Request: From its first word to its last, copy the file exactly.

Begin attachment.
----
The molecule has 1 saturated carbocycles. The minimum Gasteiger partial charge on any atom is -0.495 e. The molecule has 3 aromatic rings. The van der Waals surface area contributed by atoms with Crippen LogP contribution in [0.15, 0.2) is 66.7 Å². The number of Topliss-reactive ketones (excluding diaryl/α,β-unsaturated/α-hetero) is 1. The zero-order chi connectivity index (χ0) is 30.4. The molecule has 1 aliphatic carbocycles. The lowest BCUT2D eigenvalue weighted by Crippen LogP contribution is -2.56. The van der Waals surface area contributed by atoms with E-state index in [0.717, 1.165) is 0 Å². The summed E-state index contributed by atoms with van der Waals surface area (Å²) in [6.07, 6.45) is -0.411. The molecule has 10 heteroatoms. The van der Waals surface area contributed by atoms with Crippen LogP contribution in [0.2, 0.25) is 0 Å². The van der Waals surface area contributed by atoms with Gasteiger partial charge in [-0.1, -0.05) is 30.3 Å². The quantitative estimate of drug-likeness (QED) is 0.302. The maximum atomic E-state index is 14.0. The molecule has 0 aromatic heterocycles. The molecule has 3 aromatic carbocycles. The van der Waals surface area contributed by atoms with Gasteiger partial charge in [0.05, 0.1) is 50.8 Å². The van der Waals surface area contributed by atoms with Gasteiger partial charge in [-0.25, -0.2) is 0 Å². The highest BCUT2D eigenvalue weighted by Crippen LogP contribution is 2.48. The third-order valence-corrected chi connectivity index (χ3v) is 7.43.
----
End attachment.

The molecule has 1 saturated carbocycles. The minimum Gasteiger partial charge on any atom is -0.495 e. The molecule has 3 aromatic rings. The van der Waals surface area contributed by atoms with Crippen LogP contribution in [0.15, 0.2) is 66.7 Å². The number of Topliss-reactive ketones (excluding diaryl/α,β-unsaturated/α-hetero) is 1. The zero-order chi connectivity index (χ0) is 30.4. The molecule has 1 aliphatic carbocycles. The lowest BCUT2D eigenvalue weighted by Crippen LogP contribution is -2.56. The van der Waals surface area contributed by atoms with E-state index in [0.717, 1.165) is 0 Å². The summed E-state index contributed by atoms with van der Waals surface area (Å²) in [6.07, 6.45) is -0.411. The molecule has 10 heteroatoms. The van der Waals surface area contributed by atoms with Crippen LogP contribution in [0.2, 0.25) is 0 Å². The van der Waals surface area contributed by atoms with Gasteiger partial charge in [-0.1, -0.05) is 30.3 Å². The quantitative estimate of drug-likeness (QED) is 0.302. The maximum atomic E-state index is 14.0. The molecule has 0 aromatic heterocycles. The molecule has 3 aromatic carbocycles. The van der Waals surface area contributed by atoms with Gasteiger partial charge in [0.05, 0.1) is 50.8 Å². The van der Waals surface area contributed by atoms with Gasteiger partial charge in [-0.25, -0.2) is 0 Å². The highest BCUT2D eigenvalue weighted by Crippen LogP contribution is 2.48. The third-order valence-corrected chi connectivity index (χ3v) is 7.43.